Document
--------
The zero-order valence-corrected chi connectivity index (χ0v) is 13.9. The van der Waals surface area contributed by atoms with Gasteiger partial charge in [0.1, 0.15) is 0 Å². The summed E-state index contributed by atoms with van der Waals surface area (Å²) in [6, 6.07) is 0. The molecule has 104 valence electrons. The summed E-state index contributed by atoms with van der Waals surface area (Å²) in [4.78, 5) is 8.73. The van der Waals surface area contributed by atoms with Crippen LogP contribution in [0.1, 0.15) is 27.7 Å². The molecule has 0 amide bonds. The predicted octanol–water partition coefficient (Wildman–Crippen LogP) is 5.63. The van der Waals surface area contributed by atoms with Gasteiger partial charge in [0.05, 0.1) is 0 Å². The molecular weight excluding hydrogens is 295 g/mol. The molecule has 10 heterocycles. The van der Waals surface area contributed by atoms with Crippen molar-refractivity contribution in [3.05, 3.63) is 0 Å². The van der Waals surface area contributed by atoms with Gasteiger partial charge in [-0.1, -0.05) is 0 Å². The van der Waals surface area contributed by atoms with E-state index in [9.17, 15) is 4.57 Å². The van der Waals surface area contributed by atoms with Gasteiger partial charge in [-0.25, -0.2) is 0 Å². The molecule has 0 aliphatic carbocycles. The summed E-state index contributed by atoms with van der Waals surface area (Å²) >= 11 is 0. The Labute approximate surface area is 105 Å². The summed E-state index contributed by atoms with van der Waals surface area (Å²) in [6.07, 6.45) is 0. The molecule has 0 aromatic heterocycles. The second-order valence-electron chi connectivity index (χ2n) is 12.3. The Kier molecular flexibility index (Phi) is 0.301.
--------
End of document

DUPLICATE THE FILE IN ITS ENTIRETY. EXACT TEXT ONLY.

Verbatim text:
The zero-order valence-corrected chi connectivity index (χ0v) is 13.9. The van der Waals surface area contributed by atoms with Gasteiger partial charge in [0.1, 0.15) is 0 Å². The summed E-state index contributed by atoms with van der Waals surface area (Å²) in [6, 6.07) is 0. The molecule has 104 valence electrons. The summed E-state index contributed by atoms with van der Waals surface area (Å²) in [4.78, 5) is 8.73. The van der Waals surface area contributed by atoms with Crippen LogP contribution in [0.1, 0.15) is 27.7 Å². The molecule has 0 amide bonds. The predicted octanol–water partition coefficient (Wildman–Crippen LogP) is 5.63. The van der Waals surface area contributed by atoms with Gasteiger partial charge in [0.05, 0.1) is 0 Å². The molecular weight excluding hydrogens is 295 g/mol. The molecule has 10 heterocycles. The van der Waals surface area contributed by atoms with Crippen molar-refractivity contribution in [3.05, 3.63) is 0 Å². The van der Waals surface area contributed by atoms with Gasteiger partial charge in [-0.1, -0.05) is 0 Å². The van der Waals surface area contributed by atoms with E-state index in [9.17, 15) is 4.57 Å². The van der Waals surface area contributed by atoms with Gasteiger partial charge in [-0.25, -0.2) is 0 Å². The molecule has 0 aliphatic carbocycles. The summed E-state index contributed by atoms with van der Waals surface area (Å²) >= 11 is 0. The Labute approximate surface area is 105 Å². The summed E-state index contributed by atoms with van der Waals surface area (Å²) in [6.07, 6.45) is 0. The molecule has 0 aromatic heterocycles. The second-order valence-electron chi connectivity index (χ2n) is 12.3. The Kier molecular flexibility index (Phi) is 0.301.